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Buhari can end herdsmen attacks if he really wants to, says SERAP
Socio-Economic Rights and Accountability Project (SERAP), a civil society organisation, believes that President Muahammadu Buhari “is in a powerful position to end the unlawful killings and destruction of property apparently by herdsmen across the country if he really wants to do so”.
The organisation the President to establish a trust fund for victims of attacks by herdsmen as a way of seeking justice for them.
“Establishing a trust fund for victims of attacks by herdsmen will be an important first step towards justice for victims and their families,” Timothy Adewale, its Deputy Director, said in a statement on Wednesday.
He said that “any effort by President Buhari’s government to prevent and combat attacks by herdsmen across the country is grounded in the rights of victims of unlawful killings and their families”.
Adewale lamented that the plights of the victims and their families have been overlooked by government’s attempt to address the persistent attacks by herdsmen in Benue, Taraba and Adamawa states.
So far attempts by the government to address the persistent attacks by herdsmen in Benue, Taraba, Adamawa states and other parts of the country have overlooked the plight of the victims and their families.
But it has to be made clear that victims of attacks apparently by herdsmen are entitled to effective remedies regardless of whether they bring their claims against the government in an individual or collective capacity.
It is an imperative demand of justice that the responsibility of the perpetrators of the unlawful killings and destruction of property be clearly established and the rights of the victims and their families sustained to the fullest possible extent.
Victims’ right to an effective remedy and reparation is a legally enforceable human right and not a matter of charity.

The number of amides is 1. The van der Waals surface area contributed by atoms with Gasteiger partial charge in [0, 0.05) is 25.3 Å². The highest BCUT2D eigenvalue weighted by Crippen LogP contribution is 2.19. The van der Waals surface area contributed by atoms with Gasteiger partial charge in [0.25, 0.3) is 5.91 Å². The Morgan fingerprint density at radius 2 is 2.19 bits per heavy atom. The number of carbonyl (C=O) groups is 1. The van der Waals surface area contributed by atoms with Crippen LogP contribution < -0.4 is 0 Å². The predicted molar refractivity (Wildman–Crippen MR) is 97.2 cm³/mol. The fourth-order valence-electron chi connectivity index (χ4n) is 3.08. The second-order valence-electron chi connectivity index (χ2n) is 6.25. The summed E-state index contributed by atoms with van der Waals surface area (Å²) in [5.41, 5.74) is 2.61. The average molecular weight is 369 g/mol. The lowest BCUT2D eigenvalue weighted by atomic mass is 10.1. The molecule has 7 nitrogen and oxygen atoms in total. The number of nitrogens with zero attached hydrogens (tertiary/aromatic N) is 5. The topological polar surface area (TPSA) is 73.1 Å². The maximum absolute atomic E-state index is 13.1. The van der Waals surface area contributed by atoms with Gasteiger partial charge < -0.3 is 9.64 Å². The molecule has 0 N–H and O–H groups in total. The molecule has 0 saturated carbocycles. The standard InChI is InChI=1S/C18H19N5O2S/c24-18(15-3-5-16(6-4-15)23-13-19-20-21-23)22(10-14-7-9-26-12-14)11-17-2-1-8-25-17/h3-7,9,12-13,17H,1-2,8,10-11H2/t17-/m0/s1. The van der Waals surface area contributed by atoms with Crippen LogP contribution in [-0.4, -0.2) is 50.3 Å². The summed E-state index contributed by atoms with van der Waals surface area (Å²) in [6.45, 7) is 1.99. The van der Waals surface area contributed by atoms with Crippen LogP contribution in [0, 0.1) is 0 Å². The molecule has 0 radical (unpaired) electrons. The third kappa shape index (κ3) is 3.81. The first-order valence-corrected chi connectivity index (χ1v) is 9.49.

It is no coincidence that the Nigerian Constitution of 1999 (as amended) and human rights instruments such as the International Covenant on Civil and Political Rights and the African Charter on Human and Peoples’ Rights to which Nigeria is a state party refer to victims’ right to effective remedies, including access to justice, reparation and guarantee of non-repetition.
As the President of the Republic and Commander-in-Chief of the Armed Forces, SERAP believes that Buhari is in a powerful position to end the unlawful killings and destruction of property apparently by herdsmen across the country if he really wants to do so. Buhari needs to speak directly to Nigerians and particularly to the countless victims and their families.
Continuing refusal of Buhari to speak directly to Nigerians on the matter and visit the states such as Benue, Taraba and Adamawa, that have been most affected by these attacks by herdsmen is feeding into the propaganda that this government may be shielding suspected perpetrators from justice and, more importantly, undermines the rule of law and facilitates continuing attacks.
Under international law, a victim is defined as anyone who suffers individual or collective harm (or pain) such as physical or mental injury, emotional suffering, economic loss, or generally any impairment of human rights as a result of acts or omissions that constitute gross violations of human rights, or serious violations of humanitarian law norms.
A victim does not necessarily have to be the person that has suffered the harm, as a dependent or a member of the immediate family or household of the person that has directly suffered harm can indirectly be characterised as a victim.
Indeed, the Basic Principles of Justice for Victims of Crime and Abuse of Power provides some guarantees for victims (including family members of direct victims), such as those that suffer ‘substantial impairment of their fundamental rights’ through acts or omissions of governments.